Sensory Overload: Go Analog embraces a traditional sound at Spacebar

Andy Downing, Columbus Alive

Go Analog, in accordance with its name, approached a recent Thursday performance at Spacebar as though it had entirely missed out on the digital revolution.

Instead, the quartet, which includes Eric Croft (vocals/guitar), Keith Kemmerer (guitar), Michael Osbourne (bass) and Matt Fisher (drums), tended toward a more timeless, throwback sound that blended elements of blues, pop-rock and roots music. "My edges are worn and round," Croft sings on "Faded Smile," the leadoff track on the band's 2014 self-titled EP. On this evening at least, its music tended to exude the same comforting, lived-in feel.

Over the course of the group's abbreviated, 30-minute set, the musicians worked through bluesy shuffles, comparatively simmering numbers, and, at the close, one rowdier tune that kicked like a wild stallion.

This human feel made for an interesting contrast with artsy Richmond trio Those Manic Seas, who performed before Go Analog and were "fronted" by a vocalist who appeared via a TV screen perched on the shoulders of a store mannequin, like Max Headroom if the digital talking head lost his stutter and developed a fascination with indie rockers like Modest Mouse.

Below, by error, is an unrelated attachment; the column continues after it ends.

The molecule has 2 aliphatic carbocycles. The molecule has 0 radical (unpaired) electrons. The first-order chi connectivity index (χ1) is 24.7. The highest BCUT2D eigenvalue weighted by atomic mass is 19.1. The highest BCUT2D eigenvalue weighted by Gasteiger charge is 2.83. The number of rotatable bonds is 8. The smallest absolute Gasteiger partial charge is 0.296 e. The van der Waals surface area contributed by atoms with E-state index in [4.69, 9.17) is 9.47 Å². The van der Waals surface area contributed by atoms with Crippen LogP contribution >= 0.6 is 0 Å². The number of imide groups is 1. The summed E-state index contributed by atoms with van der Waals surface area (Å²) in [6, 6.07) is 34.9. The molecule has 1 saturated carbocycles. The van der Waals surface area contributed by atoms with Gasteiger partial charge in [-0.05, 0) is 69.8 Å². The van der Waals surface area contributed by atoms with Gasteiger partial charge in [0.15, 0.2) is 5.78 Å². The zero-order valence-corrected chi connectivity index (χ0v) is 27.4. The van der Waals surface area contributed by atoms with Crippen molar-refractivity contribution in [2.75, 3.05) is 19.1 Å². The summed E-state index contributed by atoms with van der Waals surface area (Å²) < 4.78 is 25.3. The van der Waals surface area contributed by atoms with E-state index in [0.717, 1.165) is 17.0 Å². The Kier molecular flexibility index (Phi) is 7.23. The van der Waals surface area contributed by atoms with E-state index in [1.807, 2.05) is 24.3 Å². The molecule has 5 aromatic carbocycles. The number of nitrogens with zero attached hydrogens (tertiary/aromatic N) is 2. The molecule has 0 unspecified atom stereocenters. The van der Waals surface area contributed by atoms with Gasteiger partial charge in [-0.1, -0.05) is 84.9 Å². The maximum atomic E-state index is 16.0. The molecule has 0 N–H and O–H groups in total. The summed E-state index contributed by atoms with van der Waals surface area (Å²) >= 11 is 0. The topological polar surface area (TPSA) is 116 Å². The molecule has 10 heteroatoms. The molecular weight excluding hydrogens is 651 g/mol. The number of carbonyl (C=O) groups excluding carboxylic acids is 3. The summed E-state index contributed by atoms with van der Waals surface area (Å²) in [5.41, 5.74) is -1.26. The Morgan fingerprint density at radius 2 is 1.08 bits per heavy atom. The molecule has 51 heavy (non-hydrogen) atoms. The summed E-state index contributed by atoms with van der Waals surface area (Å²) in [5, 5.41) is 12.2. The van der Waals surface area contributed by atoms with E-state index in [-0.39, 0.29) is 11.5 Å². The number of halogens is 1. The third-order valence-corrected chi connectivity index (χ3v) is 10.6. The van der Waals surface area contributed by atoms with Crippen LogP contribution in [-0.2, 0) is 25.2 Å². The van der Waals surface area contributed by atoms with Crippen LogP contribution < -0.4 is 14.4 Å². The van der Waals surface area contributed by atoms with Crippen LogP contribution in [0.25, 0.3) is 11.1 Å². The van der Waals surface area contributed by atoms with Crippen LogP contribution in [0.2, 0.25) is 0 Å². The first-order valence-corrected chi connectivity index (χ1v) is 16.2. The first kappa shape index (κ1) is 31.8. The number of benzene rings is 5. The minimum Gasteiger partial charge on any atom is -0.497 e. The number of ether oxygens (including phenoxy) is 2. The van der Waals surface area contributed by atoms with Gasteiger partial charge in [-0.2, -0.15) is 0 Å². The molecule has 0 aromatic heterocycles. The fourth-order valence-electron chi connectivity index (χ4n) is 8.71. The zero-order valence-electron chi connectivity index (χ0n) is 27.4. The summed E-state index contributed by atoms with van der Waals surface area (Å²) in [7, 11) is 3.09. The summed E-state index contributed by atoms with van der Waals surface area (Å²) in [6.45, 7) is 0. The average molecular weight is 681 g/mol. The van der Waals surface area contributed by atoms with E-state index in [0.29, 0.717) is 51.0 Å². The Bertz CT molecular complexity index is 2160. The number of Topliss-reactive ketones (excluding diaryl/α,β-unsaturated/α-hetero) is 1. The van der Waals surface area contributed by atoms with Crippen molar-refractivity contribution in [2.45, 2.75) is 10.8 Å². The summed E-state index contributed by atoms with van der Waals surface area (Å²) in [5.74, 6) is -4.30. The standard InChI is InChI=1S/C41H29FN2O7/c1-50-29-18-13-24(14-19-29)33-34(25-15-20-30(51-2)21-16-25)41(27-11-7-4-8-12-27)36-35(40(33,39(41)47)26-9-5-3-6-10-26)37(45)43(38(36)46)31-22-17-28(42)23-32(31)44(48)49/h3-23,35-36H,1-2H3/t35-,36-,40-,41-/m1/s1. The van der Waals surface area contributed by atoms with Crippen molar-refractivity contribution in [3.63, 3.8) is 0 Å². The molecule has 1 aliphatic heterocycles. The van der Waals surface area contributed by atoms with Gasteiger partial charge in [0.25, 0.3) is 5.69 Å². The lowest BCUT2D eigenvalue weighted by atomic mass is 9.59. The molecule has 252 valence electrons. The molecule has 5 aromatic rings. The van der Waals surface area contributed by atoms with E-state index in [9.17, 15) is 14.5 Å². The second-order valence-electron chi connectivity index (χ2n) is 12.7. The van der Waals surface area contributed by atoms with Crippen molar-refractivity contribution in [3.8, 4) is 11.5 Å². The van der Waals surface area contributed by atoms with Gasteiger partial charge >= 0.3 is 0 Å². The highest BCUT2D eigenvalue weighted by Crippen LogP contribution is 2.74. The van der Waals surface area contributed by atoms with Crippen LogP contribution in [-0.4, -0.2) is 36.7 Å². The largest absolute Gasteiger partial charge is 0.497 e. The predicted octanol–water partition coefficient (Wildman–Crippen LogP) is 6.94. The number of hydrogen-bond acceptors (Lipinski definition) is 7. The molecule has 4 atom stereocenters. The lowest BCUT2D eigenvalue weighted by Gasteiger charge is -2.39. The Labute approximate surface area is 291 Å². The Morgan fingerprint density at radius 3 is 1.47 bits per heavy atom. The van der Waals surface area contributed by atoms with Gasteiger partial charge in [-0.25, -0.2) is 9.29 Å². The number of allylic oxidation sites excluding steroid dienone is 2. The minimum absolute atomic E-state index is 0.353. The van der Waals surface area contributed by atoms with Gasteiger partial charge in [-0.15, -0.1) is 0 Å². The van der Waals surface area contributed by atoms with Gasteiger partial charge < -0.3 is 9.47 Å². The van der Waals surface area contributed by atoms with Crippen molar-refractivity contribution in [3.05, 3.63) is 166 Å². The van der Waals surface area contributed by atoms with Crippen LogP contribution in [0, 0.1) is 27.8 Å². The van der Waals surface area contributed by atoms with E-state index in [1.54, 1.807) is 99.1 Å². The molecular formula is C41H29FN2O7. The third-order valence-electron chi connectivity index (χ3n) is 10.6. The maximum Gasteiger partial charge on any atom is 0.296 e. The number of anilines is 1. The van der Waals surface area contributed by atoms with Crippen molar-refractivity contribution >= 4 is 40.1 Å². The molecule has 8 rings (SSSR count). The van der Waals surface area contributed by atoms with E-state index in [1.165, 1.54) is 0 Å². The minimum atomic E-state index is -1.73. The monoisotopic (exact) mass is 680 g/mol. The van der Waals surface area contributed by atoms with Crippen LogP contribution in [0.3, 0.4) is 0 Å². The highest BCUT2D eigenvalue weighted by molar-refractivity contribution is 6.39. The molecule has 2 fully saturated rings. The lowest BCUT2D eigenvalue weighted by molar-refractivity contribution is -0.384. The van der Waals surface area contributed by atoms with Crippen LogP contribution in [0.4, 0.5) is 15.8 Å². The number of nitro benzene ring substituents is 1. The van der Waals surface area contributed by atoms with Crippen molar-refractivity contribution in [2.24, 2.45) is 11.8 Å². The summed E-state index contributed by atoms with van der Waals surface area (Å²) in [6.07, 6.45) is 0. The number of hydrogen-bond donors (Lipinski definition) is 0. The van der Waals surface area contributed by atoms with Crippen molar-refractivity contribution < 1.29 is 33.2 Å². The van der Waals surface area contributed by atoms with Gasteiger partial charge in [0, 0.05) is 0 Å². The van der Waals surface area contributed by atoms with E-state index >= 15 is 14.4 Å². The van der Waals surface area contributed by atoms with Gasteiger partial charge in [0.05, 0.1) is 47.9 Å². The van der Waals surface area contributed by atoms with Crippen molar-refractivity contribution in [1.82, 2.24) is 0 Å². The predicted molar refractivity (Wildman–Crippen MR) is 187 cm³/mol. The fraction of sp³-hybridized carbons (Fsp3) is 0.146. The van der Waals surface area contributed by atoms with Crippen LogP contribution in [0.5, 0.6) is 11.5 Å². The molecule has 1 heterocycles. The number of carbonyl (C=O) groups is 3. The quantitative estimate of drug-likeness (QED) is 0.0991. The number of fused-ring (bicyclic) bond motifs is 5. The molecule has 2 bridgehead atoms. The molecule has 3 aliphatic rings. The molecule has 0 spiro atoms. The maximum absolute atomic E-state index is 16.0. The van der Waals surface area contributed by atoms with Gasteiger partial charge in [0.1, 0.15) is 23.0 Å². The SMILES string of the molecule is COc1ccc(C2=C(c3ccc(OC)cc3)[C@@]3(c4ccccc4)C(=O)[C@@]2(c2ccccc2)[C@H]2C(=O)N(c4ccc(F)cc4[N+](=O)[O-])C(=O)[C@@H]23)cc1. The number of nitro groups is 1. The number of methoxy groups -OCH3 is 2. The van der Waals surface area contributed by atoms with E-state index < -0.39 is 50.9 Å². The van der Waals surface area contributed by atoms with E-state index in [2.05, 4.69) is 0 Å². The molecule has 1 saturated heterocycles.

For Go Analog, even new songs sounded as though they could have existed decades back. Such was the case on one unreleased number, introduced as "Inside," which built around a shaggy guitar riff, dancing drums and Croft's good-natured vocals, which at times called to mind a scruffier version of Old 97's Rhett Miller. As with the music, the singer's words appeared to hew to more traditional themes. On one song, Croft attempted to wipe his mind free of painful memories ("I try to forget," he grumbled), and on another he fretted that even "time … is wasted on me" as tick-tock guitar riffs counted backward to zero.

Regardless, the music managed to maintain a sense of hope that bubbled to the surface as the set neared its end, Croft singing, "I'll be ok." The same could be said of Fisher, who was fighting off a wicked cold and hoped to be back at full strength by the time the band visits Brothers Drake Meadery for a concert on Friday, Oct. 16.